Families who contribute to a 529 plan may be eligible for a state income tax deduction or credit, depending on where they live. A state income tax benefit may be claimed each year contributions are made, including before, during and after the beneficiary attends college. Generally, there is no age limit on when a state income tax deduction or tax credit may be claimed.
529 plan age limits
With a Coverdell Education Savings Account (ESA), parents must stop making contributions once the beneficiary turns age 18. When the beneficiary turns age 30, any leftover funds in the account must be withdrawn within 30 days to avoid income tax and a 10% penalty.
However, unlike Coverdell ESAs, 529 plans do not have age limits. When a 529 plan beneficiary graduates or leaves college, the funds can remain in the account indefinitely.
Investments in the 529 plan will continue to grow tax-deferred and distributions will be tax-free as long as they are used to pay for qualified expenses, which include college costs and up to $10,000 per year in K-12 tuition. Taxpayers in over 30 states may also claim a state income tax deduction or credit for 529 plan contributions.
Federal and state income tax benefits are available regardless of the 529 plan beneficiary’s age.
Limits on 529 plan state income tax benefits
Most states have annual limits on the amount of 529 plan contributions that qualify for an income tax deduction or credit. These limits are typically around $10,000 per year, but some states have higher limits and some states have lower limits.
· Illinois taxpayers may deduct up to $10,000 ($20,000 if married filing jointly) in 529 plan contributions from state taxable income each year.
· Indiana taxpayers may claim a 20% income tax credit on up to $5,000 in 529 plan contributions, for a maximum $1,000 annual credit.
· Pennsylvania offers a state income tax deduction for 529 plan contributions up to the amount of the annual gift tax exclusion amount ($15,000 in 2019).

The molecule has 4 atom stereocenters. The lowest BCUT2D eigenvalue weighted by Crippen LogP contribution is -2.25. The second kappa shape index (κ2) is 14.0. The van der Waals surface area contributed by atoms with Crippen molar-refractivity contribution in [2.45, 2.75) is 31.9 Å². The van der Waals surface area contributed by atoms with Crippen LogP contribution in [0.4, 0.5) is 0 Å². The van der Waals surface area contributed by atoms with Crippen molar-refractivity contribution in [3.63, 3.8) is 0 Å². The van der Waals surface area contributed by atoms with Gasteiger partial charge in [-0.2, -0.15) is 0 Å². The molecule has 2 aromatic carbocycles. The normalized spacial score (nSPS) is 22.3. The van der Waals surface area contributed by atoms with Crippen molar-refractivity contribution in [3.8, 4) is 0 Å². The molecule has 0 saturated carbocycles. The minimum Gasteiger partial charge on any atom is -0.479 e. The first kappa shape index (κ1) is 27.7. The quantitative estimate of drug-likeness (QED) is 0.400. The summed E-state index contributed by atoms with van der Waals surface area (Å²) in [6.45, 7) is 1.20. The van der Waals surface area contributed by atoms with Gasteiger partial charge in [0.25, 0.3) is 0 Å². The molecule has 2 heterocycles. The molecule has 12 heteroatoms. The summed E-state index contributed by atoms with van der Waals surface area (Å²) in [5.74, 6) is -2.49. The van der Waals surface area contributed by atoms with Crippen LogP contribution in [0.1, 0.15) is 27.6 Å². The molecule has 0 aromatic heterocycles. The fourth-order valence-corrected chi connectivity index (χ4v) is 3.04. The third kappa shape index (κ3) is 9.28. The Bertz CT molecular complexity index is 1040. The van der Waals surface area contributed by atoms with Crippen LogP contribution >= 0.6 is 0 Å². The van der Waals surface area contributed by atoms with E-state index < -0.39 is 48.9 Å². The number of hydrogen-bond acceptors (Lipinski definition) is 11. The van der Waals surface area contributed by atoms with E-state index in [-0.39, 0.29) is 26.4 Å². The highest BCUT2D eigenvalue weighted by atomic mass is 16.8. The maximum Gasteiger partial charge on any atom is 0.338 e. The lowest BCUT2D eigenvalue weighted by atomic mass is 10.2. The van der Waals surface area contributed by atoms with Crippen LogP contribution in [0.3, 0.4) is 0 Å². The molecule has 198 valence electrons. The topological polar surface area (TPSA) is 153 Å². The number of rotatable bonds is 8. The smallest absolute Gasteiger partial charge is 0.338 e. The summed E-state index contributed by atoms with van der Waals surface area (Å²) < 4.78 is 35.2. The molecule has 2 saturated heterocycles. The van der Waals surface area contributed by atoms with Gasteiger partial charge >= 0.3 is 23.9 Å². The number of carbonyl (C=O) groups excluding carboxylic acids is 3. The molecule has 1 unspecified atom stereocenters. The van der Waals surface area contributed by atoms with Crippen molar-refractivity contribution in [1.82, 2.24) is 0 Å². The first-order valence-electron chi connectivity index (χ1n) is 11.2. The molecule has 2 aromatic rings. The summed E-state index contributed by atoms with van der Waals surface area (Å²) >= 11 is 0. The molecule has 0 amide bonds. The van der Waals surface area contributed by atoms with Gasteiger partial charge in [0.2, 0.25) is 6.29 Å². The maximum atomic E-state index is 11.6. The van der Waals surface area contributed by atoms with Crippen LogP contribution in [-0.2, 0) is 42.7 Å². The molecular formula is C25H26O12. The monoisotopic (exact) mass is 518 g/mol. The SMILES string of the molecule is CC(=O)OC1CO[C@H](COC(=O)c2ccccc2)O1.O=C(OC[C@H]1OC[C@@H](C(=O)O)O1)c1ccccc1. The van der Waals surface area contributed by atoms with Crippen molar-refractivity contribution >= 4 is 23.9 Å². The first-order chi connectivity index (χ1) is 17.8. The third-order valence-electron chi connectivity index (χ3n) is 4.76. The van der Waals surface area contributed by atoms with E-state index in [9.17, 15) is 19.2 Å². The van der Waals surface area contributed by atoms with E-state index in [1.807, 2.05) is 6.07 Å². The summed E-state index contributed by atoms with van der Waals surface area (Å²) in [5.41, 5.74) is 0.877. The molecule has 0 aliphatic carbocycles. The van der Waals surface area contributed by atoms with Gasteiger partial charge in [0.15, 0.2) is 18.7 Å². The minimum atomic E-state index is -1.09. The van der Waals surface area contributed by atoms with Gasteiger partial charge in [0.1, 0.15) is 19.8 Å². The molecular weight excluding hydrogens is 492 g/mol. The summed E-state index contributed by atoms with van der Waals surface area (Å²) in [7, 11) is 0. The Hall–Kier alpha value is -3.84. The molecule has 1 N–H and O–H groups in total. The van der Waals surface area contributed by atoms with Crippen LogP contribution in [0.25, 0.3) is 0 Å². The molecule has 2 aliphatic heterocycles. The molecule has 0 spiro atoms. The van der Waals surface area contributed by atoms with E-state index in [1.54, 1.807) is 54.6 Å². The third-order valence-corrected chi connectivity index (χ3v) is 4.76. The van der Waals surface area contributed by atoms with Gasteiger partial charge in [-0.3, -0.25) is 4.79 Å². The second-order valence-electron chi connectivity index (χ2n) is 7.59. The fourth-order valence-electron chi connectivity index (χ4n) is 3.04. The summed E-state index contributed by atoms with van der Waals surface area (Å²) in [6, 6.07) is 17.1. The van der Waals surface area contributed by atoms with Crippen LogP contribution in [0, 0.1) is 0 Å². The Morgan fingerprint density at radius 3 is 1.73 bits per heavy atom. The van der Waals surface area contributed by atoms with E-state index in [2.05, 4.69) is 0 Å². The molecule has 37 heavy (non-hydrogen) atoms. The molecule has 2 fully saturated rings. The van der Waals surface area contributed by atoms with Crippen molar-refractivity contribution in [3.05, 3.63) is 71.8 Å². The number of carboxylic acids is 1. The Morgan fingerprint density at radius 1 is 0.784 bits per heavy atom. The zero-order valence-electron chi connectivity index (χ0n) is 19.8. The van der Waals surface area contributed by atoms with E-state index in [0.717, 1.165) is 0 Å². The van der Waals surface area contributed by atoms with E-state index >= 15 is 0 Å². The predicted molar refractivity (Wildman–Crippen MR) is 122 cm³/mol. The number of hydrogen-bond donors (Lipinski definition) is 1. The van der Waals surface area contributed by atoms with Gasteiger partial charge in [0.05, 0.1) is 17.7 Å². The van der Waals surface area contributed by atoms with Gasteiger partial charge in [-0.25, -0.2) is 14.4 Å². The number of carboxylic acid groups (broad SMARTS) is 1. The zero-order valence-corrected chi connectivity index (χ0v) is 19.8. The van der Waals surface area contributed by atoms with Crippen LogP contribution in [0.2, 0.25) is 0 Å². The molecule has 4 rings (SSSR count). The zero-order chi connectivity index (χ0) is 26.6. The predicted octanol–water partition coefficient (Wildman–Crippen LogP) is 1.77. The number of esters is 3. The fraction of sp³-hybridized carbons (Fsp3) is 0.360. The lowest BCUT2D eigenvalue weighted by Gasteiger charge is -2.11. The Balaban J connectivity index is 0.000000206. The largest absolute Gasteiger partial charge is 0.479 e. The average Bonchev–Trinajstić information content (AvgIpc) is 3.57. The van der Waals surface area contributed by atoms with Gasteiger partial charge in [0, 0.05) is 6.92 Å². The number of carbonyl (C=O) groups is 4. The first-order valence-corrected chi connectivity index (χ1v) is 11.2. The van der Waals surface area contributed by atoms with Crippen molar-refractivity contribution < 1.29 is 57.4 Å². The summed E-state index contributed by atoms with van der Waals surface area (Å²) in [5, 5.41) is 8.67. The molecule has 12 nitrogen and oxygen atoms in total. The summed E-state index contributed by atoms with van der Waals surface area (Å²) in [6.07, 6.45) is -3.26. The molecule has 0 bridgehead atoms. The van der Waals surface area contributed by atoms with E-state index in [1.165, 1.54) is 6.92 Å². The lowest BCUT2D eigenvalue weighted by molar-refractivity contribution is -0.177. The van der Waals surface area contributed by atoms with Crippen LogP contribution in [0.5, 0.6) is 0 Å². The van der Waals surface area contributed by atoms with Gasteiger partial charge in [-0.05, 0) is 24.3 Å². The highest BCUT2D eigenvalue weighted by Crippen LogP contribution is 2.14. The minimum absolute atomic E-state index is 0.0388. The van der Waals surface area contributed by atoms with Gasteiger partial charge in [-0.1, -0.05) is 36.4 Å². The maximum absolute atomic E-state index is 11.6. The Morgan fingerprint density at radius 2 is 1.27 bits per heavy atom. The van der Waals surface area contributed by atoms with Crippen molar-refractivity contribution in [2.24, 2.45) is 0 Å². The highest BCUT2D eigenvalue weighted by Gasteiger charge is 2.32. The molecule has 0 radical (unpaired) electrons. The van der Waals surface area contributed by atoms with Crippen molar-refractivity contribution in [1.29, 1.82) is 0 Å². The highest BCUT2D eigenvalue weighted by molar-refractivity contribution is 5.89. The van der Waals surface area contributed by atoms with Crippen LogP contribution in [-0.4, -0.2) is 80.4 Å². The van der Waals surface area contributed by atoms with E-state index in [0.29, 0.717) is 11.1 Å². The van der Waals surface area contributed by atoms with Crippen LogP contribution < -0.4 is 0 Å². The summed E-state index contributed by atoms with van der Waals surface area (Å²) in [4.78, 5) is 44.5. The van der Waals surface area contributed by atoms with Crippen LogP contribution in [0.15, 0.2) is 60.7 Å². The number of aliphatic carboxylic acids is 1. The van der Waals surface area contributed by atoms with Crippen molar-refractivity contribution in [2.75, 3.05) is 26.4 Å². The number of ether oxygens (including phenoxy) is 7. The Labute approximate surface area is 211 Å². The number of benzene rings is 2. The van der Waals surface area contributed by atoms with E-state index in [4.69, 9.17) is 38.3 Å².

· In Colorado, New Mexico, South Carolina and West Virginia contributions to a 529 plan are fully deductible in computing state income taxes.
State income tax benefits may be subject to recapture in the event of a non-qualified distribution, a rollover to another state’s 529 plan or when distributions are used to pay for K-12 tuition. Rules vary by state.
None of these limits, however, depend on the beneficiary’s age.
Should you keep funding a 529 plan after the child reaches age 18?
Parents should continue to make 529 plan contributions until they are finished paying for the child’s college education. There won’t be much time left to take advantage of federal tax benefits, but parents may still be able to claim a state tax income tax benefit. By funneling the remaining college tuition through a 529 plan and claiming a state income tax deduction or tax credit each year, parents essentially get the equivalent of an annual discount on college costs at their marginal tax rate.
There’s no need to stop making contributions once the beneficiary graduates from college. 529 plan funds can be used to pay for graduate school or continuing education at an eligible institution. Parents who claim a state income tax benefit can invest the tax savings into the 529 plan for an extra savings boost.
529 plan tax benefits for grandparents
Grandparents can also take advantage of 529 plan tax benefits, regardless of the grandchild’s age.
Grandparents who want to give a gift of college savings often wonder whether they should open their own 529 plan or contribute to a parent-owned account. While there are some advantages for grandparents to own their own 529 plan account, having a parent-owned 529 plan will minimize the impact on the student’s eligibility for need-based financial aid.
Grandparents may still qualify for state income tax benefits regardless of who owns the 529 plan account. Most states allow anyone who contributes to a 529 plan, including a grandparent, to claim a state income tax deduction or tax credit. Only 10 states require the taxpayer to be the account owner.
In addition to state income tax benefits, some grandparents may also use 529 plans as an estate planning tool. In 2019, contributions up to $15,000 qualify for the annual gift tax exclusion and do not count against the $11.4 million lifetime exemption.
Grandparents can use 5-year gift-tax averaging to make lump sum contributions between $15,000 and $75,000 that can be spread evenly over 5 years. The gift tax exclusion amount is per gift giver, per beneficiary. For example, grandmother and grandfather with three grandchildren can contribute $450,000 to the grandchildren’s 529 plans ($150,000 each) in 2019 without having to pay gift taxes.